When can a child decide which parent to live with in a Virginia custody case?
In the movies, children are often asked to decide which parent they want to live with after a divorce. In popular culture, too, I think the understanding is there that, at a certain point, a kid can make decisions for himself about where he’ll spend the majority of his time.In the movies, children are often asked to decide which parent they want to live with after a divorce. In popular culture, too, I think the understanding is there that, at a certain point, a kid can make decisions for himself about where he’ll spend the majority of his time. Though there’s no question that a teenager has some control over where he or she spends his time (especially if the teenager in question has both a driver’s license and access to a reliable car), determining when and if a child can actually choose where he’ll live is a much more complicated question than you might think.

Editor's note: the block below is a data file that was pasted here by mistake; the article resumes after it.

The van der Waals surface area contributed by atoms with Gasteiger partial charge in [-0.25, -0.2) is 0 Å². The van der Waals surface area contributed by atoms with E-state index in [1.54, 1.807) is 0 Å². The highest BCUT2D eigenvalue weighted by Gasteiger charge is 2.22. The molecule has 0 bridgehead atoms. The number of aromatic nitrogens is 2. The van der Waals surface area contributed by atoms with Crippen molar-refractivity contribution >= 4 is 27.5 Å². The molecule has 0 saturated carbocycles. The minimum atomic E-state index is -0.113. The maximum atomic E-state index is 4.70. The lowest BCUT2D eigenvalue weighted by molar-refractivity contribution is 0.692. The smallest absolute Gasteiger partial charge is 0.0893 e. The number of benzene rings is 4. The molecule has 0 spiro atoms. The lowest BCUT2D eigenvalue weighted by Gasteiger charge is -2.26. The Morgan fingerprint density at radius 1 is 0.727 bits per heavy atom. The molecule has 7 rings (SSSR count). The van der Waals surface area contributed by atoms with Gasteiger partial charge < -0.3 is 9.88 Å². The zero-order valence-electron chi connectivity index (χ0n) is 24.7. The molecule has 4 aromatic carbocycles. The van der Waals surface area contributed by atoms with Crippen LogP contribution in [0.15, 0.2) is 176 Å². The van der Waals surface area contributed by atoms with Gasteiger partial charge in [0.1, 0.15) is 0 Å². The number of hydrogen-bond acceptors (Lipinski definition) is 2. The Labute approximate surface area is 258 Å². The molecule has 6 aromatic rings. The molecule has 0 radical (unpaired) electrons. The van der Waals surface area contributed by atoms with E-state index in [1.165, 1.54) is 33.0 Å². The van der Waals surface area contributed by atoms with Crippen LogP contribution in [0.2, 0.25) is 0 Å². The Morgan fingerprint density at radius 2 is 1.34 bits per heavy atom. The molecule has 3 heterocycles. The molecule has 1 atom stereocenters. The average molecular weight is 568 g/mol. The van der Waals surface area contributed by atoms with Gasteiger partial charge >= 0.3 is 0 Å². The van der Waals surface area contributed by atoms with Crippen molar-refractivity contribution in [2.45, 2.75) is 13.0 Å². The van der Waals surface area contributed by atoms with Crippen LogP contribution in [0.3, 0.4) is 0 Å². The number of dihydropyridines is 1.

Usually, when moms ask me whether a child is going to be able to choose for himself where he’ll live, they’re asking for one of two reasons. Either (1) their child has expressed a preference to live with them and not with their other parent, or (2) they’re worried that the child will choose the other parent because of the lack of rules and general discipline present in that household as opposed to the one the child has primarily grown up in.
Either of those sound like you? If you’re starting to worry about your child having the opportunity to choose where he or she will live in your upcoming custody and visitation case, you’re in the right place. Let’s discuss.
How do courts decide custody and visitation in Virginia?